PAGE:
Yvette Cantu Schneider has one of the most robust pedigrees of anyone who has ever worked in the so-called "ex-gay" movement. From the late nineties right through to the second decade of the twenty-first century, Yvette managed to find herself laboring for and with just about every top anti-LGBT group and activist you've heard of. From her high-profile start at the Family Research Council to her work with California's Proposition 8 campaign—with many stops, at many different groups and campaigns along the way—Yvette became one of that movement's most visible faces and certainly one of the most known women in a line of "work" known mainly for its male spokespeople. To this day, Yvette remains one of the key people who anti-gay voices like to cite in order to prove that "change" works. In a December 19, 2013, press release concerning the Duck Dynasty brouhaha, notorious anti-gay activist Peter LaBarbera, who was a colleague of Yvette's during their shared time at the Family Research Council, cited Schnieder as an example of a person who has "ovecome homosexuality through faith in Jesus Christ." "Ex-gay" websites continue to list her as among their ranks and push her story as a source of inspiration. The American Family Association continues to sell a video, "It's Not Gay," in which Yvette appears as a talking head. They all still claim Yvette as being both an example and a worker bee for their side.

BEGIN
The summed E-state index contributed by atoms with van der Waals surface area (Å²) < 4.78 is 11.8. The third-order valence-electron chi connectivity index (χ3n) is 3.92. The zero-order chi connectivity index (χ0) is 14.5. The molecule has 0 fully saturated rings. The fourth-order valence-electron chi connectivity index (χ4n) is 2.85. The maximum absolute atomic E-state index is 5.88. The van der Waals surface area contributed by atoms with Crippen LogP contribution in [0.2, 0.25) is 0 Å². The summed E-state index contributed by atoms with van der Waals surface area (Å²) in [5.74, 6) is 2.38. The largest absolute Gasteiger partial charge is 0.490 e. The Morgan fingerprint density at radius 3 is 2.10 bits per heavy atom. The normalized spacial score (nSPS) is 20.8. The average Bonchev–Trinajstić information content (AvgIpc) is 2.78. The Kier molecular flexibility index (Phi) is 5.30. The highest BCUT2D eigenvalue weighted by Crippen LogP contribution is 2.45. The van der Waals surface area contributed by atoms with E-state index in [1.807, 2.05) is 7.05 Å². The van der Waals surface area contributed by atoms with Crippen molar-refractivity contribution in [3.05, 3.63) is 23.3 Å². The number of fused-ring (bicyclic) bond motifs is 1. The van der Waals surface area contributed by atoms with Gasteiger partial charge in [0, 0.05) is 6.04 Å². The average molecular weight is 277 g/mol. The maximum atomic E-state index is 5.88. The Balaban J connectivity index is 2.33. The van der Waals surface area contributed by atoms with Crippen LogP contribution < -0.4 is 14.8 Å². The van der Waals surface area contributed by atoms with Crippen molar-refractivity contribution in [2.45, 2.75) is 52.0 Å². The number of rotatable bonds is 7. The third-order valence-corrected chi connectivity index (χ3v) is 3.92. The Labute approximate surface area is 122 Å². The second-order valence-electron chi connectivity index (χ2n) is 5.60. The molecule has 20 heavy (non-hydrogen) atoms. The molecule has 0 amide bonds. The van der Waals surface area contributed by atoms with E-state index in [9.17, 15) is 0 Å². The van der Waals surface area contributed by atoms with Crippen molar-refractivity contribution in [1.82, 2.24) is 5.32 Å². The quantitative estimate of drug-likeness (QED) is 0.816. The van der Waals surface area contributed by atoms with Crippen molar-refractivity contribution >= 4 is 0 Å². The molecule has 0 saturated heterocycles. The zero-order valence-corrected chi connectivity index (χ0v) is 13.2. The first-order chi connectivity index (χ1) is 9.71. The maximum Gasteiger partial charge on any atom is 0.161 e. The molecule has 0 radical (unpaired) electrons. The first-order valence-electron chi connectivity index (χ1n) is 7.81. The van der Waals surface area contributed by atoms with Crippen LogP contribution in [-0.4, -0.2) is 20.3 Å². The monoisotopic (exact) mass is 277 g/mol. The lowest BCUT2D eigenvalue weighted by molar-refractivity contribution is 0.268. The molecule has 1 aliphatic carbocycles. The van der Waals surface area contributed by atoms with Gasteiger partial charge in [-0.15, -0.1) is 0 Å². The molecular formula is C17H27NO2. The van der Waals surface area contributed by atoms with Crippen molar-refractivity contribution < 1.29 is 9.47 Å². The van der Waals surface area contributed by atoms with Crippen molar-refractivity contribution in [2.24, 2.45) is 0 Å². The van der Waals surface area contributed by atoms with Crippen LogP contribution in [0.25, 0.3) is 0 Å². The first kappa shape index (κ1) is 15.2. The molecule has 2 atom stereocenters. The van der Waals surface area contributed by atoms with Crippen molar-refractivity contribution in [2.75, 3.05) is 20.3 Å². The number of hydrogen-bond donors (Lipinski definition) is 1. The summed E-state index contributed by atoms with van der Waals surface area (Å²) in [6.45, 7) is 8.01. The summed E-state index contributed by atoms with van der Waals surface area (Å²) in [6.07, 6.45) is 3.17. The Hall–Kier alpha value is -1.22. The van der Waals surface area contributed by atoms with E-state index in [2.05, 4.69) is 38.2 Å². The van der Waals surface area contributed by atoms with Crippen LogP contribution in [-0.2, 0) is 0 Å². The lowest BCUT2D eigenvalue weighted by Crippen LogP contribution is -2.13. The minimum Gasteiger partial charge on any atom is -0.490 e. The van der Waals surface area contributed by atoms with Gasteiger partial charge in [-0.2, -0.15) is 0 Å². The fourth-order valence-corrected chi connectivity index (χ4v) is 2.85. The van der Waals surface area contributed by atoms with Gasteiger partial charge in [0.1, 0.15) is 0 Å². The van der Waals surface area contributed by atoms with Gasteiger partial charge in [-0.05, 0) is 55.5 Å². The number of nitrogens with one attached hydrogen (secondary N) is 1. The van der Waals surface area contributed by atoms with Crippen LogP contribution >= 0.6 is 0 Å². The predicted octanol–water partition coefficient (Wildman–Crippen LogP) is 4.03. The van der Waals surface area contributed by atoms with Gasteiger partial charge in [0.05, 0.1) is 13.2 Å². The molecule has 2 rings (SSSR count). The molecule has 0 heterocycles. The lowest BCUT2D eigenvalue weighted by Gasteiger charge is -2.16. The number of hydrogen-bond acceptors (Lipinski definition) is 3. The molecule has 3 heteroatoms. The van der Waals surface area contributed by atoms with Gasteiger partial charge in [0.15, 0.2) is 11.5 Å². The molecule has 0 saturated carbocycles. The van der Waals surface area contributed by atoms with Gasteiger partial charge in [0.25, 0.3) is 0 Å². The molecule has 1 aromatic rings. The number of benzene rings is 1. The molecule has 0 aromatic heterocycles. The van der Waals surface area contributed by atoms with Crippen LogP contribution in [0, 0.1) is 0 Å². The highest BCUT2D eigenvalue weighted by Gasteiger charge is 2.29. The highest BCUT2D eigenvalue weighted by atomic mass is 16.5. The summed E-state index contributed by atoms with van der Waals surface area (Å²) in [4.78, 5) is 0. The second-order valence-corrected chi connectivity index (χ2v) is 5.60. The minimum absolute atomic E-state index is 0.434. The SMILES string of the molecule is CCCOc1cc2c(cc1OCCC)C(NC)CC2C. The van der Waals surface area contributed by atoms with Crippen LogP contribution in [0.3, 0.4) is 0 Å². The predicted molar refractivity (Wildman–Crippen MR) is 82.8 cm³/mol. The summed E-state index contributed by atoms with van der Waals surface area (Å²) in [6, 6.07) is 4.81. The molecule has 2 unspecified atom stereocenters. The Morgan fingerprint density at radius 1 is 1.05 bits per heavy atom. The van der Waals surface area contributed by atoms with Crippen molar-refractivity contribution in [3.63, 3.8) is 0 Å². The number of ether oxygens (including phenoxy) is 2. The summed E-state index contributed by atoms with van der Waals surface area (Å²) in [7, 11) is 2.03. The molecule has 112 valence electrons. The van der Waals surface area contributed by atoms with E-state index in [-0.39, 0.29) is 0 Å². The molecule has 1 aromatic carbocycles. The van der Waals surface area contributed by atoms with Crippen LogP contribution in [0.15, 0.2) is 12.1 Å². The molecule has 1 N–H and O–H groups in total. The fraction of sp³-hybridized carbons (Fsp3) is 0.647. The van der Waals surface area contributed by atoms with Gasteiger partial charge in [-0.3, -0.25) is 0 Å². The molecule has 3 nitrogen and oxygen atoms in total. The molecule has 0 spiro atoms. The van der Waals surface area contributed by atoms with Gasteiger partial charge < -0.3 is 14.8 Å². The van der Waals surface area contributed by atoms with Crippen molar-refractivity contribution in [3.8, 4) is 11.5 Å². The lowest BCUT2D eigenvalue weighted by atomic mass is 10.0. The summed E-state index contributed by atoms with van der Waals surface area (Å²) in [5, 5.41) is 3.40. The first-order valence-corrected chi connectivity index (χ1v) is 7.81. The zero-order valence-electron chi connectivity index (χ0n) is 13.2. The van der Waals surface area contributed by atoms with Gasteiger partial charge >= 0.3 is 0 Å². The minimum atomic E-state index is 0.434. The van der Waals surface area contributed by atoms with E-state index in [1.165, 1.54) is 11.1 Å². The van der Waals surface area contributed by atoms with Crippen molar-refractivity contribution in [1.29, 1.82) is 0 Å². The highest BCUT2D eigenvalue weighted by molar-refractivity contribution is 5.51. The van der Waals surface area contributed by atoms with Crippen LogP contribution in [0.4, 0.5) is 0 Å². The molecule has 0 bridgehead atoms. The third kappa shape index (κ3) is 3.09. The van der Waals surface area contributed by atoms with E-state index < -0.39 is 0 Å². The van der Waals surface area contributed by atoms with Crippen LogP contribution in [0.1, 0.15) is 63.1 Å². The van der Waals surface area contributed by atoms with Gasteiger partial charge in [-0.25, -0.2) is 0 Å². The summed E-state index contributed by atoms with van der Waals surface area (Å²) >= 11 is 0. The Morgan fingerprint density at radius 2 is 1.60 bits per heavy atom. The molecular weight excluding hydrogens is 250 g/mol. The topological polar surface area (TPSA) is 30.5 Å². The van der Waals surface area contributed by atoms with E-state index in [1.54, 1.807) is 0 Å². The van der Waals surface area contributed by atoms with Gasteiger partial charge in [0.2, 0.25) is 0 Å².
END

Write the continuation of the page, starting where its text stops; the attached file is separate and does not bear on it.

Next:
That all changes today. Yvette has reached out to GLAAD, exclusively, to share her story—one that will come as a shock to her former colleagues and allies.
In a nutshell: Yvette no longer wishes to identify with the "ex-gay" or anti-LGBT movement; is sorry for the pain she caused as part of that world; is highly questioning of the idea of "ex-gay" itself; and is now fully supportive of LGBT people, our truths, and our families. Yvette has made her sincerity clear to me, saying "as opposed to when I was doing things for the Christian Right out of duty and obligation, I'm doing it because I want to and feel it's the right thing to do." She hopes that by speaking out, she can start to undo any damage she might've helped to impart.
\Go to this link to read the first of a two-part story in which Schneider explains how an encounter with the child of a gay man and her own daughter's illness led her to question the path she was on.
But first, a little note. There are some who will probably say "f#ck her," or "she hurt too many people to be begging forgiveness."
To those folks, I would like to quote Tyler Perry as Madea Simmons and say shut the hell up!
Forgiveness is a good thing. Not just for the piece of mind of the person you are forgiving but also your own soul.
Who wants to hold on to bitterness when it's so much easier - and healthier - to forgive and open your heart?